When Dallas Mayor Mike Rawlings campaigned for office, he said public education would be a top priority. What's happened since then? KERA's Bill Zeeble takes a look.
It was less than a week after winning the June runoff, and Mayor Rawlings picked up where he left off as a candidate. In a brief talk at SMU, he again called for better public schools.
Rawlings: We will never truly be a great city the way we all talk about it unless we have great education for every child in Dallas. It's imperative for us to diligently think and argue and work towards that goal.
Saying education will make or break us in the next decade, Rawlings urged that a fledgling Chamber of Commerce education effort become a separate non-profit group. It' called Commit! and its director is attorney Todd Williams, retired partner from the Goldman Sachs investment firm. With his wife, he launched a West Dallas charter school. Williams says these are Commit's goals.
Williams: Every child enters kindergarten school-ready. Every child shall graduate from high school. Every child shall get some type of post secondary degree. It could be an associates degree, a bachelor's degree, a technical degree, with 21st century job skills. Hard goals to argue with.
Williams has reached out to businesses, parents and school board members, seeking everything from money and mentors to research. He wants Commit! to offer best-practices for finding, say, a great superintendent . But it will not micro-manage.
Todd: Our job is to use data and highlight and share, ultimately those boards have to make the decision about who their superintendent is, etc.
Williams also needs buy-in from teachers. Rena Honea leads Alliance AFT, Dallas' largest teacher group.
Honea: And I was invited to attend one of the first meetings they had about a presentation they were giving, to try to get the whole program started.
Honea says her members aren't yet committed to Commit! For one thing, Williams champions charter schools, but Honea wants state education dollars to stay with public schools. She likes that Williams reached out, but worries his organization is another "Dallas Achieves." That was a business - led reform effort from the last administration.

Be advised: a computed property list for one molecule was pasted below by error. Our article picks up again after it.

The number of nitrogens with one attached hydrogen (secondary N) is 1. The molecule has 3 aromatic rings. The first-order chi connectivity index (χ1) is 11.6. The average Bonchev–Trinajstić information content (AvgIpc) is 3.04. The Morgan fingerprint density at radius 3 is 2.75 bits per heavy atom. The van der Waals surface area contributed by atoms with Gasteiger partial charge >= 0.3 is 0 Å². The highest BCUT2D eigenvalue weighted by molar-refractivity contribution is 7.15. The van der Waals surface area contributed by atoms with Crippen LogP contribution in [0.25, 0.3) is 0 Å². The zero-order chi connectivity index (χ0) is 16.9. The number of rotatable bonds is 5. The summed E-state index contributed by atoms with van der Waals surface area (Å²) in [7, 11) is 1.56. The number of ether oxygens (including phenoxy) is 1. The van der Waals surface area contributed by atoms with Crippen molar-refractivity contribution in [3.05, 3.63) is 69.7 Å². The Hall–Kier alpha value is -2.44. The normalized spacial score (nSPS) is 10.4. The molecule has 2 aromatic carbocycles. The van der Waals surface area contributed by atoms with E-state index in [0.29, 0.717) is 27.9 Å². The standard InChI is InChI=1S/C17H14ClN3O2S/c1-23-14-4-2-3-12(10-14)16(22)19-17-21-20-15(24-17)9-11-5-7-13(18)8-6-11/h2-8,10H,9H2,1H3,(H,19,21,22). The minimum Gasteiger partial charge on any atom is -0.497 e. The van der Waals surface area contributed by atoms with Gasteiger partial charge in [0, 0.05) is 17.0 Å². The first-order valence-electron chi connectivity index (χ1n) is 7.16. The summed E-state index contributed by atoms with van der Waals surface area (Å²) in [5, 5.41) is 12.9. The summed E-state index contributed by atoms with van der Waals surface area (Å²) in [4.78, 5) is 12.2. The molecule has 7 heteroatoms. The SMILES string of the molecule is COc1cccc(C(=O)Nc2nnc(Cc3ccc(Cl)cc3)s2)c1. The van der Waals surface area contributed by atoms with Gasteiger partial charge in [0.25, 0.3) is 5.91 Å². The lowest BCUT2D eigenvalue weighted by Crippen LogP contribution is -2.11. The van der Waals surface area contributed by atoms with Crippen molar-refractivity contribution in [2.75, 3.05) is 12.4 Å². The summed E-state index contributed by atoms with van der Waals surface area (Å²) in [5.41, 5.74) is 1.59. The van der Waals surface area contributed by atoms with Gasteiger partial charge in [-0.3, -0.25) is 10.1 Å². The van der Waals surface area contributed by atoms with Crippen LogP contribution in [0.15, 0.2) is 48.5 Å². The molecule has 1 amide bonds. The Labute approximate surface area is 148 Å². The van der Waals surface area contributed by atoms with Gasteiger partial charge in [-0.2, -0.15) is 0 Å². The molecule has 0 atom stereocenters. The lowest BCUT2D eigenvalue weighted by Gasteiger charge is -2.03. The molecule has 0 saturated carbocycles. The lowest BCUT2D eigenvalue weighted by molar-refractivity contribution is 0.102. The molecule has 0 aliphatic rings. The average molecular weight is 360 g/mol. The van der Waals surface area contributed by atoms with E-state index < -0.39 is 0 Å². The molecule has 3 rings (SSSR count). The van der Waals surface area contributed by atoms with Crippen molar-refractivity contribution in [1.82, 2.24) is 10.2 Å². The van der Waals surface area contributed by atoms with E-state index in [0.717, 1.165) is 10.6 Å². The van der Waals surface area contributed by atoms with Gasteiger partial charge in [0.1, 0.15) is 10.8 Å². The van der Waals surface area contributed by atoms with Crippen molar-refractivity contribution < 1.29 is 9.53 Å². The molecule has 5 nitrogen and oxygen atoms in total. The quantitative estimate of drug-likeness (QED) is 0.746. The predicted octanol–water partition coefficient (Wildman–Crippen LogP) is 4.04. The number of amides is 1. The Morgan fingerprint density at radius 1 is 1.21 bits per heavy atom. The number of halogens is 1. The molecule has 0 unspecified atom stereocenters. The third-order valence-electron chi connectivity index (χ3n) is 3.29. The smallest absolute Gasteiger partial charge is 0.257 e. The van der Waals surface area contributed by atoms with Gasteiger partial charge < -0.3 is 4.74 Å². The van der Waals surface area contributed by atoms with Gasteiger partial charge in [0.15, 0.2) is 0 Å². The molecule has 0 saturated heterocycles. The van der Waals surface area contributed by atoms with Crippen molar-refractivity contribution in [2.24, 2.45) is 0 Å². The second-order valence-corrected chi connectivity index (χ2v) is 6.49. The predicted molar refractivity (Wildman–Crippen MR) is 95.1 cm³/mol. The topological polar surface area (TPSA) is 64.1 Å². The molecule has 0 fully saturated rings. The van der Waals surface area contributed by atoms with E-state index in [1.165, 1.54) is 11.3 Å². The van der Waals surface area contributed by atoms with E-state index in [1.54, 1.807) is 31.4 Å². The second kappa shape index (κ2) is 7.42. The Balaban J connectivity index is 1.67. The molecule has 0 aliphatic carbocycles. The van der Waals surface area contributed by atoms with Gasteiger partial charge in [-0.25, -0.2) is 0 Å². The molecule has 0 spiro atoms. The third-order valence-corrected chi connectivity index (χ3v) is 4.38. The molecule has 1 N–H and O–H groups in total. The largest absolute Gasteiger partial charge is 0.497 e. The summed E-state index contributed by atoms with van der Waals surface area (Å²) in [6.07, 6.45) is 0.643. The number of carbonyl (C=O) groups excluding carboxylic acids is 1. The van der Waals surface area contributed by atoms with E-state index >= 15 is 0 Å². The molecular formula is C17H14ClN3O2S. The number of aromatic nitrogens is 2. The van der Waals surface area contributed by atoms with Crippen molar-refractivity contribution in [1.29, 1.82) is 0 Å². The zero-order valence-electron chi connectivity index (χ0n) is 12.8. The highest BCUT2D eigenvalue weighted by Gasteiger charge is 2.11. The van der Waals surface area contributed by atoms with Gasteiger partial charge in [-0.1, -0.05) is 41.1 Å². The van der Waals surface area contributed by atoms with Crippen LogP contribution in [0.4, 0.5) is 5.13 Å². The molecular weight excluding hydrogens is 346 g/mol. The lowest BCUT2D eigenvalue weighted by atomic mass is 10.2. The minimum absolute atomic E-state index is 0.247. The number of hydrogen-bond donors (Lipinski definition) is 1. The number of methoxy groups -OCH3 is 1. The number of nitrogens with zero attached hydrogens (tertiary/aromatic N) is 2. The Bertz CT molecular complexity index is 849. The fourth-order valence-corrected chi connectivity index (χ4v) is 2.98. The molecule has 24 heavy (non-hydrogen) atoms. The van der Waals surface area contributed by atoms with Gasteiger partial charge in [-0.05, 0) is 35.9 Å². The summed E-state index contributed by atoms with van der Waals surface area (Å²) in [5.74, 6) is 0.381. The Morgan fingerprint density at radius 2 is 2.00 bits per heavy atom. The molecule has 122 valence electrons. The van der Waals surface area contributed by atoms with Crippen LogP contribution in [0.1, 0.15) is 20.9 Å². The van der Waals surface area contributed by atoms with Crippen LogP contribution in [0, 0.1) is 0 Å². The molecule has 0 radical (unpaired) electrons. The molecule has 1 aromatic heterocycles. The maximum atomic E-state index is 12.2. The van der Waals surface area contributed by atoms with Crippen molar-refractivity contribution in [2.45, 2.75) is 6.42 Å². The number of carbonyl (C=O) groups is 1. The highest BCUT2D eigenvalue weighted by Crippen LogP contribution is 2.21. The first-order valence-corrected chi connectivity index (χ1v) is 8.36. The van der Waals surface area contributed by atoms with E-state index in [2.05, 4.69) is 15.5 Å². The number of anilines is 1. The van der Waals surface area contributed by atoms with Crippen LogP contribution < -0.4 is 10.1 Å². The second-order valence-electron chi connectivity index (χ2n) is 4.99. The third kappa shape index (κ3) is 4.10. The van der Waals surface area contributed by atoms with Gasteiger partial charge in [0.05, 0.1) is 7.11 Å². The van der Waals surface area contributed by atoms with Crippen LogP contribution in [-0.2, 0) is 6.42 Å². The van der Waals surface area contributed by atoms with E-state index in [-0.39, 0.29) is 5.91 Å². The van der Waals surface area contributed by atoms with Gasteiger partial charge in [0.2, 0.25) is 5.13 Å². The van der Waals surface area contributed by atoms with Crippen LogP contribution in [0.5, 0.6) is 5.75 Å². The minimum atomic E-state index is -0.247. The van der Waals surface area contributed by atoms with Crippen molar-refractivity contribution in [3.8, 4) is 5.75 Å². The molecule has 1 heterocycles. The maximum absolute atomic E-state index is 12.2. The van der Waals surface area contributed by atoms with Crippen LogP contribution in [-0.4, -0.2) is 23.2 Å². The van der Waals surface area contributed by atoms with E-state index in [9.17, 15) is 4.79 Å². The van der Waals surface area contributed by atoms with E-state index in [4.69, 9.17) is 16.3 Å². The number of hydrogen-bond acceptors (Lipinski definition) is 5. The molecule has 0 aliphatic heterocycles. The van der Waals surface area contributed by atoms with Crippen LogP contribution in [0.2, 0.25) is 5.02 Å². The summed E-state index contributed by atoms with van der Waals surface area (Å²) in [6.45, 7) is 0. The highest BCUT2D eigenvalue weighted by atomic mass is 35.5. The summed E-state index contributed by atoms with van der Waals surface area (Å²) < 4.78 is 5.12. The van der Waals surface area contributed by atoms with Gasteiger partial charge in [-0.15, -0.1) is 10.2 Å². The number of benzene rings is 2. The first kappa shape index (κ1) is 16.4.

Honea: And it didn't' work. Parts did. But there were an awful lot of ideas brought forward that put a huge strain on the classroom teachers, on the employees, it wasn't funded well. It seems like the businesses are trying to step in to run education again.
Williams says Commit! won't run anything. He points to successful reform models in other cities he hopes to copy. Cincinnati Ohio's Strive Together program is one of them. Teachers like it, according to Julie Sellers, who heads the Cincinnati Federation of Teachers.
Sellers: They keep the agenda moving, they make sure the district is going in the right direction. Everybody's helping each other now.
Sellers says like a sick patient, her school district used to be labeled an Academic Emergency. Now, thanks in part to Strive Together, it's among Ohio's best districts.
Sellers: Teachers can't do it alone and districts can't do it alone. It has to be a community commitment. And now that the community is engaged, there are all these different partnerships, they're no longer criticizing us.
Mayor Rawlings says it's past time for Dallas to boast something like that.
Rawlings: The model is there. We just have to have the political will and the intelligence and the drive to execute it.
Rawlings and others say the Commit! program is still in its infancy - a work in progress - and way too soon to judge it a success or failure. Bill Zeeble KERA news.